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THE JOURNAL OF CARDIOVASCULAR SURGERY
A Journal on Cardiac, Vascular and Thoracic Surgery
Indexed/Abstracted in: BIOSIS Previews, Current Contents/Clinical Medicine, EMBASE, PubMed/MEDLINE, Science Citation Index Expanded (SciSearch), Scopus
Impact Factor 1,632
ORIGINAL ARTICLES CARDIAC SECTION
The Journal of Cardiovascular Surgery 2004 June;45(3):255-64
Minimally invasive direct coronary artery bypass grafting. A systematic review
Kettering K. 1, Dapunt O. 2, Baer F. M. 3
1 Department of Cardiology University of Tübingen, Tübingen, Germany
2 Department of Heart Surgery Clinic Oldenburg, Oldenburg, Germany
3 Department of Internal Medicine III University of Cologne, Cologne, Germany
Aim. Recently minimally invasive direct coronary artery bypass grafting (MIDCAB) has become an interesting alternative to conventional coronary artery bypass grafting, especially in patients with a high-grade left anterior descending coronary artery (LAD) stenosis unsuitable for balloon angioplasty. Although MIDCAB offers several advantages such as the avoidance of sternotomy and cardiopulmonary bypass, concerns have been raised about the technical accuracy of the anastomoses that can be performed on a beating heart. Therefore, clinical and angiographic outcomes after MIDCAB are the subject of current controversy.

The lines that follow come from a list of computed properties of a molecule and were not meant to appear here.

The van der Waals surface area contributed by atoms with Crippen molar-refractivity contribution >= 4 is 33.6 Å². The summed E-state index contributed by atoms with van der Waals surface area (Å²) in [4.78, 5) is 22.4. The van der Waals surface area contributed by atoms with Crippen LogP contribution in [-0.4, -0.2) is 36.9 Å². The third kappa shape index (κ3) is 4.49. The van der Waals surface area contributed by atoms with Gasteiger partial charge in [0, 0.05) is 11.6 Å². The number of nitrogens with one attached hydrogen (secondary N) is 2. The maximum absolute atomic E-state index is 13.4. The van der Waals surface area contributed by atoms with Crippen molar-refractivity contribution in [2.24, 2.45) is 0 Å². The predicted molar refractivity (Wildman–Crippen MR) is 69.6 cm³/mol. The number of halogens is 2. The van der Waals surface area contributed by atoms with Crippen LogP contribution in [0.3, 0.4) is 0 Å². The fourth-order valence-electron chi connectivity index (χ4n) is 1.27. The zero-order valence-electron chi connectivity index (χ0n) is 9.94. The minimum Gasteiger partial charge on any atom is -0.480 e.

Methods. A literature search for all published outcome studies of MIDCAB grafting was performed for the period from January 1995 through April 2003. Sixteen articles were enrolled in this review. The data presented in the studies was analysed with regard to clinical outcome and angiographic results.
Results. Early mortality ranged from 0% to 4.9% and late mortality (>30 days after MIDCAB) ranged from 0.3% to 12.6%. Infarct rates (non-fatal myocardial infarction) ranged between 0% and 3.1%. Intra- and postoperative complications (wound infections, reoperation for management of bleeding, arrhythmias, stroke, etc.) occurred in 1.6-40%. The conversion rate to sternotomy/cardiopulmonary bypass ranged between 0% and 6.2%. Reinterventions due to graft failure were necessary in up to 8.9% of patients (surgical revision or percutaneous transluminal coronary angioplasty, PTCA). Short-term and mid-term angiographic outcomes are given in Table I.
Conclusion. Clinical outcomes and immediate graft patency after MIDCAB are acceptable. However, long-term follow-up results and further randomized prospective clinical trials comparing this new technique with standard revascularization procedures are needed.